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Thugs and ThievesThe Differential Etiology of Violence$
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Joanne Savage and Kevin H. Wozniak

Print publication date: 2016

Print ISBN-13: 9780195393583

Published to Oxford Scholarship Online: May 2016

DOI: 10.1093/acprof:oso/9780195393583.001.0001

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Attachment, Bonds to Parents, Physical Aggression, and Violence

Attachment, Bonds to Parents, Physical Aggression, and Violence

Chapter:
(p.121) 6 Attachment, Bonds to Parents, Physical Aggression, and Violence
Source:
Thugs and Thieves
Author(s):

Kevin H. Wozniak

Publisher:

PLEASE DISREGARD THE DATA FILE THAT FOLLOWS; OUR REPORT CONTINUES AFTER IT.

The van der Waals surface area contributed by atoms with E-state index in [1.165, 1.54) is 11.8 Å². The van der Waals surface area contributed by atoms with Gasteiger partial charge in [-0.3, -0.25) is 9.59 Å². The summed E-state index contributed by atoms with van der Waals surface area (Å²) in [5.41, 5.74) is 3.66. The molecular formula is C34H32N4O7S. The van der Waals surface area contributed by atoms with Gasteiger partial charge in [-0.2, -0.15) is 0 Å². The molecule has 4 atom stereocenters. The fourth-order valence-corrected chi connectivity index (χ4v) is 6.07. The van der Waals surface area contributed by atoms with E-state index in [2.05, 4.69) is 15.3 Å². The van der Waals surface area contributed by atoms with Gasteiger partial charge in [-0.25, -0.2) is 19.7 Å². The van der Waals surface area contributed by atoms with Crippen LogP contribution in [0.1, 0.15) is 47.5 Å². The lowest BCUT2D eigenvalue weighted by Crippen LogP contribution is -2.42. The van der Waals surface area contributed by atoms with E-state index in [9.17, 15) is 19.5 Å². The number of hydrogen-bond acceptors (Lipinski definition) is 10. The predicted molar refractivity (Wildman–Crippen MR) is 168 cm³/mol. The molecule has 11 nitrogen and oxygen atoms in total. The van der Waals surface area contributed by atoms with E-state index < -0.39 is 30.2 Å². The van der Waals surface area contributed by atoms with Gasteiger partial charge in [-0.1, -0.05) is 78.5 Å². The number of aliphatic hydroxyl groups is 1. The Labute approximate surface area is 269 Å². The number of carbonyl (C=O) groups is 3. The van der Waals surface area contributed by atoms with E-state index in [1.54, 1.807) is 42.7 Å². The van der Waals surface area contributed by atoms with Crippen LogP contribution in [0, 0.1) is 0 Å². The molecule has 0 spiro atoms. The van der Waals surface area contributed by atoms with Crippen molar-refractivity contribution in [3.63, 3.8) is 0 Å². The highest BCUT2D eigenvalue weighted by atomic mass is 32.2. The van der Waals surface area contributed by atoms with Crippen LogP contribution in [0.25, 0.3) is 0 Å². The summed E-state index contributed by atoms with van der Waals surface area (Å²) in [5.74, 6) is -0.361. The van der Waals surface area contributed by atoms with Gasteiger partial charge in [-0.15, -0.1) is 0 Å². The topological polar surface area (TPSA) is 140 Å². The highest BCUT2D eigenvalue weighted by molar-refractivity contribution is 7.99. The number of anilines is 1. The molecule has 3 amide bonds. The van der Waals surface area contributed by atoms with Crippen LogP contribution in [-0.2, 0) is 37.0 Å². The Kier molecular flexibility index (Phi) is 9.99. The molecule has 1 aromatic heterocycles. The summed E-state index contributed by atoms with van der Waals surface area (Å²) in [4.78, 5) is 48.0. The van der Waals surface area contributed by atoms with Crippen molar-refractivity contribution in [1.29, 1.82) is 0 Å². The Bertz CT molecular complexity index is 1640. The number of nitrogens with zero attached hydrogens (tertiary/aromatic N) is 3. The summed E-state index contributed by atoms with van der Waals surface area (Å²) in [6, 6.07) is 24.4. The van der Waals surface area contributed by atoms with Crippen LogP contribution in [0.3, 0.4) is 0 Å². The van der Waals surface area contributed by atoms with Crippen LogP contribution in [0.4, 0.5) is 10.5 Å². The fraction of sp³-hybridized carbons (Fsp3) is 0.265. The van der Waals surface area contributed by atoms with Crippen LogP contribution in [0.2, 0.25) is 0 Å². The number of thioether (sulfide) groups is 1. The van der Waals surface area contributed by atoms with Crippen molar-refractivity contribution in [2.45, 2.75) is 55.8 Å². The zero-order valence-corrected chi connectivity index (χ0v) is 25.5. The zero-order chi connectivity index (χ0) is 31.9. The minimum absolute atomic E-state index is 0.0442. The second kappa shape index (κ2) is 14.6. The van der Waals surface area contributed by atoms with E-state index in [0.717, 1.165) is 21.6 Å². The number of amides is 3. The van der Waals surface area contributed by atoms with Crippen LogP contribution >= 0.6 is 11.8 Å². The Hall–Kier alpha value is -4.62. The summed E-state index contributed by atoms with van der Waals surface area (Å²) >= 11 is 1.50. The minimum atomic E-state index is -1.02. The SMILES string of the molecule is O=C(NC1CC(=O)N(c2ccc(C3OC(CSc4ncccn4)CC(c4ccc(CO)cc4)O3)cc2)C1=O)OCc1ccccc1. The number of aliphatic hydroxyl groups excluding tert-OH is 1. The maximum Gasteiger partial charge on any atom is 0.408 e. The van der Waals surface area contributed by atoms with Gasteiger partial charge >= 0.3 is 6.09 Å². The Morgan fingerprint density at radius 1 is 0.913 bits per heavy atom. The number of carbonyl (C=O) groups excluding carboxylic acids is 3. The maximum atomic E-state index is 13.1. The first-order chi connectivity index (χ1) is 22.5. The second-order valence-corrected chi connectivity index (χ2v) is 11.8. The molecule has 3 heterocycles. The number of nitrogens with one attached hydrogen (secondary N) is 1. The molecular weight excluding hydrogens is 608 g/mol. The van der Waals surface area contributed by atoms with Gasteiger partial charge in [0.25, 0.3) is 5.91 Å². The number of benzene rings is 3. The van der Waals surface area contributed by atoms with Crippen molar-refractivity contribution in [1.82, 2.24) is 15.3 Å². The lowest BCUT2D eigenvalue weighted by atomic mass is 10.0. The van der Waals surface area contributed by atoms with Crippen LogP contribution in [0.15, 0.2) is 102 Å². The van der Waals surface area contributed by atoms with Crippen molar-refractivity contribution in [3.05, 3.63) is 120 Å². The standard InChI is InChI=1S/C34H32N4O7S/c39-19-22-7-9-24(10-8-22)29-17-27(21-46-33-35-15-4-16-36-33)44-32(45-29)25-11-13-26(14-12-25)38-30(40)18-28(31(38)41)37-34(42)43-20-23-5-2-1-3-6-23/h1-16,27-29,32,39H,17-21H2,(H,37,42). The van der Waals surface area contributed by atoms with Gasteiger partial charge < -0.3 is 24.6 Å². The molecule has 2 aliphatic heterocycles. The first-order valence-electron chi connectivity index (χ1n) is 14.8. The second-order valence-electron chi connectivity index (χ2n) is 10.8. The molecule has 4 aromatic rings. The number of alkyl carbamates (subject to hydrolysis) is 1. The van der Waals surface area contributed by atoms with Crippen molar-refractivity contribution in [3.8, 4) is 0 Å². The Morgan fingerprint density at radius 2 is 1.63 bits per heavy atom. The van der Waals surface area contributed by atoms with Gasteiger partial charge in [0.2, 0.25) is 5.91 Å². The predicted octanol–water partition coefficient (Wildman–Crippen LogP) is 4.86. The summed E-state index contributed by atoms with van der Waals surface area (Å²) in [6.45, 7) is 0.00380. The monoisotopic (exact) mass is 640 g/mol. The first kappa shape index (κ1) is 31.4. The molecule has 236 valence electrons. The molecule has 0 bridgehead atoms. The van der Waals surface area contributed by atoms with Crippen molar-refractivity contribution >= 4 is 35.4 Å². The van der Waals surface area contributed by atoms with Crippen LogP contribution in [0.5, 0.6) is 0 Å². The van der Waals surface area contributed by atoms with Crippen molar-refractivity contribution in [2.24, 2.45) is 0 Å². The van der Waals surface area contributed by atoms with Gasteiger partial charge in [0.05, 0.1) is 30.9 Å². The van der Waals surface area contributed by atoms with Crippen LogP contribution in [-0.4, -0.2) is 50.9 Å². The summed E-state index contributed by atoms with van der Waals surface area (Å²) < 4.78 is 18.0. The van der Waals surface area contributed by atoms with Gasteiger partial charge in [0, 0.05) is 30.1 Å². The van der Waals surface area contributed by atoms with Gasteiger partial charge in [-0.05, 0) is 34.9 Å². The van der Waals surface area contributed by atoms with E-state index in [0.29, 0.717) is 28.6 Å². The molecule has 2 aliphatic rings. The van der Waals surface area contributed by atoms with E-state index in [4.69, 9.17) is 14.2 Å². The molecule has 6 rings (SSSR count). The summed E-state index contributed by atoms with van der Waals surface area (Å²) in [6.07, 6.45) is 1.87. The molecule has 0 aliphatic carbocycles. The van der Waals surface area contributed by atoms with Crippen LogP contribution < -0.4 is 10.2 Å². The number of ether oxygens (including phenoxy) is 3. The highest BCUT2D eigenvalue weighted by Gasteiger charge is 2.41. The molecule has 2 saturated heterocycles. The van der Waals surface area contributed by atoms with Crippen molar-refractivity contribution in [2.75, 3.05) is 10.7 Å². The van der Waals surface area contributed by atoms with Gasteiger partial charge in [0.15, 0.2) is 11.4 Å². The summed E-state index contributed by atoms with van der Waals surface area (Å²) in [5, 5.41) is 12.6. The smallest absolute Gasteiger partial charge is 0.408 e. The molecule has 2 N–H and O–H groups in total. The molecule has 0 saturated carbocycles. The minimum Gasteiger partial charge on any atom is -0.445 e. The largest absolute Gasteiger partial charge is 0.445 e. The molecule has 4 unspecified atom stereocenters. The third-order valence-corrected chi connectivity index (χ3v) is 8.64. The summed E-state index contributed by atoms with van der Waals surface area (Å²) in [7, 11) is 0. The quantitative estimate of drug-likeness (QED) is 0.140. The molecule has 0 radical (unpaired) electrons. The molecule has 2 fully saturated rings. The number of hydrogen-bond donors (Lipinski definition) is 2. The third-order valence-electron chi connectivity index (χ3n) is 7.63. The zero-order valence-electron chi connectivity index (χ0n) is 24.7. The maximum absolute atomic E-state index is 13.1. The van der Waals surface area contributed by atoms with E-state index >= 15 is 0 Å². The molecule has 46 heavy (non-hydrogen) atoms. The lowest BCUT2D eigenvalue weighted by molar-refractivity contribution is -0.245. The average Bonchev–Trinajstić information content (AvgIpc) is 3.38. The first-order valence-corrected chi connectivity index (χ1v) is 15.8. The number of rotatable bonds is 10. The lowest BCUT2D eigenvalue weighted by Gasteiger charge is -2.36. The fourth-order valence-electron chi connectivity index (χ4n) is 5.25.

Oxford University Press
DOI:10.1093/acprof:oso/9780195393583.003.0006

Attachment insecurity is seen as a risk factor for many behavioral problems. In this chapter, we examine the role of parental attachment in the development of violent behavior. We find consistent evidence that attachment to parents is negatively associated with physical aggression and violence in children. There are nuances to this conclusion; some measures are better than others, and the findings are not as strong as the findings for some other criminogenic factors. Regarding the differential etiology of violence, there is weak, preliminary evidence that indicators of substantial attachment problems (e.g., parental loss and separation) are more strongly associated with violent than nonviolent-only offending, but otherwise, we tender no conclusive evidence that measures of attachment to parents are strong differential predictors of violent behavior.

Keywords:   Attachment, Parental Sensitivity, Parent Death, Parental Loss, Aggression, Violence, Parental Bonding, Social Bonds, Fathers, Sex Differences

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